The use of messaging (SMS, chat, and email) has grown substantially to the point where people across all age groups communicate more frequently via messaging than they do by phone, and far more via smartphones than any other device. This has translated to the business world, as bring-your-own-device (BYOD) policies have emerged and organizations – regardless of industry – have been forced to determine how to accommodate this trend without sacrificing the security and privacy of the data they manage.
Assessing the risk of secure messaging implementation
The healthcare industry has made significant strides in understanding how to evaluate technology risk and develop reasonable and appropriate mitigation strategies, but there is still much to be done. There are approximately a half-million healthcare-related organizations in the United States, many of them small and lacking resources (money and experienced staff), and most of the attention in the industry has been paid only to the larger ones.
This parallels the path of the payment card industry. In the early days of the Payment Card Industry Data Security Standard (PCI DSS), the focus was on the largest merchants even though their number was dwarfed by the number of smaller entities. Over time, enforcement of the DSS has moved down and now covers most of the industry. The DSS was issued at the end of 2004, and it has taken 12 years to reach this stage, so there is still hope for the healthcare industry to gain ground since real enforcement didn’t start until after the first round of audits conducted by OCR in 2012.
Use of text and other real-time messaging solutions within the clinical setting has become ubiquitous, and most every medium- to large-size organization has taken advantage of these solutions. There are still many smaller organizations (rural and small hospitals, as well as single provider offices) that need to make the transition to secure messaging. Many of these organizations are significantly behind when it comes to security, even though they have typically addressed the privacy requirements of HIPAA.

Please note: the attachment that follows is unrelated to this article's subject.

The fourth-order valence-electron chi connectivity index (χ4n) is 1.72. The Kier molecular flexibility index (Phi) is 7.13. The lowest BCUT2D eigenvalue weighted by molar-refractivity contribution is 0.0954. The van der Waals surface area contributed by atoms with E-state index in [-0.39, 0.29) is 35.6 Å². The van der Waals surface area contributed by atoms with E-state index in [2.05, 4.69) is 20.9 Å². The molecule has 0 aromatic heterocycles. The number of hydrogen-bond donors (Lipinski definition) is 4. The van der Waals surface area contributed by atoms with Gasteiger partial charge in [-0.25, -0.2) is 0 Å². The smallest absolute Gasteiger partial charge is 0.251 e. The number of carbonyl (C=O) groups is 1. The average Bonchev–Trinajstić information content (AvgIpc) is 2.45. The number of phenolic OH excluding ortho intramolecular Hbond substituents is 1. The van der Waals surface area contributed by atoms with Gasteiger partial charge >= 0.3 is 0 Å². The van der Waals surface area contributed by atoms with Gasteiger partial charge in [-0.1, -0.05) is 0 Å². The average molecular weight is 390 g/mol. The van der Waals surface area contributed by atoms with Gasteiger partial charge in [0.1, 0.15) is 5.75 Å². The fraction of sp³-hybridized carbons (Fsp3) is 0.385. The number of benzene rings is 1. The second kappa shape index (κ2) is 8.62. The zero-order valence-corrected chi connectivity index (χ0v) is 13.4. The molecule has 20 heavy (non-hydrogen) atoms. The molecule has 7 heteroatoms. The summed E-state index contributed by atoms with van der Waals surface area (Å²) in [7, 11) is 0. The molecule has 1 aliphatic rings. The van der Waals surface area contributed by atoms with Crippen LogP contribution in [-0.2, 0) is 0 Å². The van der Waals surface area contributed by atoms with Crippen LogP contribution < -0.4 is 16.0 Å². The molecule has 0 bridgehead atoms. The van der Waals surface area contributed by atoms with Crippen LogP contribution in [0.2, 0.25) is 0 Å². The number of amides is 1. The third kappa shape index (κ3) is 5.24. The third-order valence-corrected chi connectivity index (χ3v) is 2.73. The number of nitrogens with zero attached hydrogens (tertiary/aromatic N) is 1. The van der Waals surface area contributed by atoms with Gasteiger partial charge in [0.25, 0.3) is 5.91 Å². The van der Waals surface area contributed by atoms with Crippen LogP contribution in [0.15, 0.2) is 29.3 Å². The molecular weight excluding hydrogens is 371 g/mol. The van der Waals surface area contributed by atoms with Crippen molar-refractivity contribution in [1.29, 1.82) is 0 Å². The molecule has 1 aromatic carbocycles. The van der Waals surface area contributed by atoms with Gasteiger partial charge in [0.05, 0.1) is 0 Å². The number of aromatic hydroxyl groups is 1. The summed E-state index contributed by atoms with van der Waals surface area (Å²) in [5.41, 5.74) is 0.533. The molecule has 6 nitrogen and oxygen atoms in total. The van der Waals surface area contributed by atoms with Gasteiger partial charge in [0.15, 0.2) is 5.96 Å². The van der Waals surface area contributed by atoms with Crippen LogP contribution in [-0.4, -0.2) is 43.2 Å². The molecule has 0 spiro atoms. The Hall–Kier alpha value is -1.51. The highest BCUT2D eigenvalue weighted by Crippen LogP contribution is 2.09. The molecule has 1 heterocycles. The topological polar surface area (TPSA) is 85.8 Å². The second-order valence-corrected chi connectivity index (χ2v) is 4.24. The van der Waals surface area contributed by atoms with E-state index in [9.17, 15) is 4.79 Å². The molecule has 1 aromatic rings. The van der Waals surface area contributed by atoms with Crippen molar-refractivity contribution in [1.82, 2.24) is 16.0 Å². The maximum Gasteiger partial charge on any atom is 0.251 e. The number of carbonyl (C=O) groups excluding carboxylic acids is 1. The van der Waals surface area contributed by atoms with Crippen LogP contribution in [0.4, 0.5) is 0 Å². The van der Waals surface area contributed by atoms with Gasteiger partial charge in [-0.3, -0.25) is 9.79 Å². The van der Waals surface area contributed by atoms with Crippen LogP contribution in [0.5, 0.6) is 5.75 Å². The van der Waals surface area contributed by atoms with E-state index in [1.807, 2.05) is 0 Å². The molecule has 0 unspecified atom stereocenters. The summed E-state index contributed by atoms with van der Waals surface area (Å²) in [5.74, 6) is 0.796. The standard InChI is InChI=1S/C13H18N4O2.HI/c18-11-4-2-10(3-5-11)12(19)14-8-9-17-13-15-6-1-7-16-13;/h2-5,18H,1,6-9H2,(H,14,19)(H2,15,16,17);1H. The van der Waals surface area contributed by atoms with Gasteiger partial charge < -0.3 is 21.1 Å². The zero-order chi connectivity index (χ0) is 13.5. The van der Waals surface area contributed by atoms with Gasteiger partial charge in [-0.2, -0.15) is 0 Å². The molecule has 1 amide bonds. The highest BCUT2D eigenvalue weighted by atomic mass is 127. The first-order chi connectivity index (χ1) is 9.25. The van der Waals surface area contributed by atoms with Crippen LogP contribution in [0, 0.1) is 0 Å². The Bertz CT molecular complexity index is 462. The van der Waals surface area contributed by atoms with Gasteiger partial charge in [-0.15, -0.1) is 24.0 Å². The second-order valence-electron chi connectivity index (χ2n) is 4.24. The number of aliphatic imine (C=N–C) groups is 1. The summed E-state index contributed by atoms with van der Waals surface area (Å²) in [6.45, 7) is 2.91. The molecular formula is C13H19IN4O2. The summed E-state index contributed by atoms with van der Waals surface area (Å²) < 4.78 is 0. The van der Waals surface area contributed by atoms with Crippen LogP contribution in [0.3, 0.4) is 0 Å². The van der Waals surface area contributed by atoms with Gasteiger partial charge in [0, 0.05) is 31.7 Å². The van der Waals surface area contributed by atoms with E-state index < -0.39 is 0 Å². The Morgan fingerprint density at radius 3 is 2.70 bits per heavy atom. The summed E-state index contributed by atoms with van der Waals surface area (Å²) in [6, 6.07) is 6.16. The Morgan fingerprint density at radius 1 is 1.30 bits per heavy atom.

Organizations such as Health Information Trust Alliance (HITRUST) have developed methodologies and tools that can help these smaller healthcare organizations understand and address their compliance with the HIPAA security rule. These tools have been designed to lead an organization through the process of identifying its risks and suggesting controls to address them.
Unfortunately, the medical device industry is behind in addressing security, leaving organizations to determine how to address the security and privacy of data on their own. This is a bit of a reset, as the threats to these devices and the risks they pose are not as well understood as they should be. But this new challenge is being confronted, which should lead to better outcomes. What does this mean to healthcare organizations? Whether large or small, risk management processes will need to be refined to encompass new technologies that factor in the evolving threat landscape and regulatory environment.
As a first step, the risk management processes applied to the clinical setting should be a guide to the technology side of the operation. While the risks and threats are different, the processes used to identify, prioritize, and mitigate them don’t have to be. Staff needs to be dedicated to this cause, including enhanced training and education. Most of all, keep calm and carry on.